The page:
Review by Felix on December 2, 2020.
Please take pity on me, because I have listened to Demonic, the black sheep of Testament’s discography. Low average on most reviews speaks volumes, doesn’t it? Especially when taking into account that some appreciated review writers have a tendency to an inflationary scoring system, at least from my pessimistic German view. But frankly speaking, Demonic did not really annoy me. It’s different, it does not trigger an overload of emotions and one can start a discussion about the credibility of a band that suddenly discovers its affinity for death metal aesthetics. Moreover, I agree that some songs don’t work, for example the completely useless 'New Eyes of Old'. Nevertheless, my personal nadir of Testament’s catalogue is another album – and Souls of Black has really cemented its position at the end of the ranking.
Of course, the full-length breaks with the more or less traditional, technically oriented approach of the formation and it is easier to like Demonic if one does not belong to the group of people who wants music where the technical skills of the guitarists are oozing out of every riff, line and solo. The stomping quasi title track, simultaneously the opener, tells a totally different tale. It sounds clumsy and one-dimensional – but it also has a resilient bridge and it does not lack coherence. I also understand that some people spit on the vocals of Chuck Billy, because his mostly monotonous growling is an insult to his real potential. On the other hand, it doesn’t bother me and if you want to record an album at the interface of thrash and death metal, this kind of vocals is not inadequate.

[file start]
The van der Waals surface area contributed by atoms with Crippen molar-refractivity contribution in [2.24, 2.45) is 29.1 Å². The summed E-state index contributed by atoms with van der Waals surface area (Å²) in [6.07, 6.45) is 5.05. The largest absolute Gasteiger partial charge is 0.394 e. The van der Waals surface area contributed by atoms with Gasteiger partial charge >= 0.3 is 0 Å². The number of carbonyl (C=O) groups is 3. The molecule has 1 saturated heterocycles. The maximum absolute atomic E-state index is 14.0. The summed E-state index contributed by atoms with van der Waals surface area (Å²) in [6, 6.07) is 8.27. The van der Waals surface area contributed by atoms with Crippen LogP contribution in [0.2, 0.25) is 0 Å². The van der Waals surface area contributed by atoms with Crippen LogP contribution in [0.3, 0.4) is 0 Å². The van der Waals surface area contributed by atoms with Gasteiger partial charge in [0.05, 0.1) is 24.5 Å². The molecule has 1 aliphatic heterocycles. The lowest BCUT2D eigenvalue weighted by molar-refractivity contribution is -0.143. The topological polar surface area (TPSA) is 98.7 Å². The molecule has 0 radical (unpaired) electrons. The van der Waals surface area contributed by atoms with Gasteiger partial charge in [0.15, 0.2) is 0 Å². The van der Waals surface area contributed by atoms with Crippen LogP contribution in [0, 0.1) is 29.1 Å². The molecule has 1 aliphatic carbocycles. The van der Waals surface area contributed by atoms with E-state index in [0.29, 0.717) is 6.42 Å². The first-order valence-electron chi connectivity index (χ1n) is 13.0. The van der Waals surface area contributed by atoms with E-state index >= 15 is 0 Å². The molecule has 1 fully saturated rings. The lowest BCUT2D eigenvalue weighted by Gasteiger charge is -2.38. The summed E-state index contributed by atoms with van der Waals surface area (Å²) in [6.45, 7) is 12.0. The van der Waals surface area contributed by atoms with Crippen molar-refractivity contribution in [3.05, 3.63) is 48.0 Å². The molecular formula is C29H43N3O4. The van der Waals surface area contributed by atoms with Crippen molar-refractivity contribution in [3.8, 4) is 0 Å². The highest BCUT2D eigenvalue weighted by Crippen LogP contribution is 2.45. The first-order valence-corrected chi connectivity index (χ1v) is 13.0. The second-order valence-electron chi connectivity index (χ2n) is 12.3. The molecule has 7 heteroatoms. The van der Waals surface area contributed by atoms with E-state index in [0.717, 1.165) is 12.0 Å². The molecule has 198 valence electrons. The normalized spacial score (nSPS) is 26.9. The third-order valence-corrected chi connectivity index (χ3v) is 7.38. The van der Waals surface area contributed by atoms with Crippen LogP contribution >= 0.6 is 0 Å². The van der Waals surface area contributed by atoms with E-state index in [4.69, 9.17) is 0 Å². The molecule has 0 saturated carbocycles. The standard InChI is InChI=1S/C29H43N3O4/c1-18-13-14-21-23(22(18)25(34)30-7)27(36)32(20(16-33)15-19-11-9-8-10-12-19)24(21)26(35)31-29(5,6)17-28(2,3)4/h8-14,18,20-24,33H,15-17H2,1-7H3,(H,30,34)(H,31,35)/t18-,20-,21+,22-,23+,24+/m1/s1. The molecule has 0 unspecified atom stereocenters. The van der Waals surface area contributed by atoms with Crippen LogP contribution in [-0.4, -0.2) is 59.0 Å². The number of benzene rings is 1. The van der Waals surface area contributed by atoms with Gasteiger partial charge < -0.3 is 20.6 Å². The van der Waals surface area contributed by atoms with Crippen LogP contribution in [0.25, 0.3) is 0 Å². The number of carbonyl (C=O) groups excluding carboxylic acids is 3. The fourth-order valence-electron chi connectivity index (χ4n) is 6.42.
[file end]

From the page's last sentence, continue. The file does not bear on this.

The songs themselves come and go without having an enormous impact. Maybe it’s an irony of fate that they are – despite their generally vehement design – pretty harmless and lukewarm instead of “demonic”. However, the opener is okay and the same goes for songs like 'Murky Waters' (great beginning thanks to a cool riff, speedy verses). The mid-paced 'Hatreds Rise' is almost a little jewel with a more or less “normally” singing Chuck and, by the way, this song is not too far away from the typical Testament material. Additionally, the number of flops is not higher than on many other outputs of the legendary yet only rarely outstanding five-piece. So I see no reason to throw the album in the bin – and I rather forgive metal bands a flawed heavy than a flawed shallow or commercial album.
Do I need to say something about the production? Don’t think so, because Testament always had the financial opportunities to forge an appropriate sound and at least in this regard, Demonic marks no exception. In a nutshell, the here reviewed work did not deliver what we expected back in 1997 and its self-chosen simplicity lays itself open for understandable criticism. Anyway, it is no absolute stinker from my perspective.
Rating: 6 out of 10404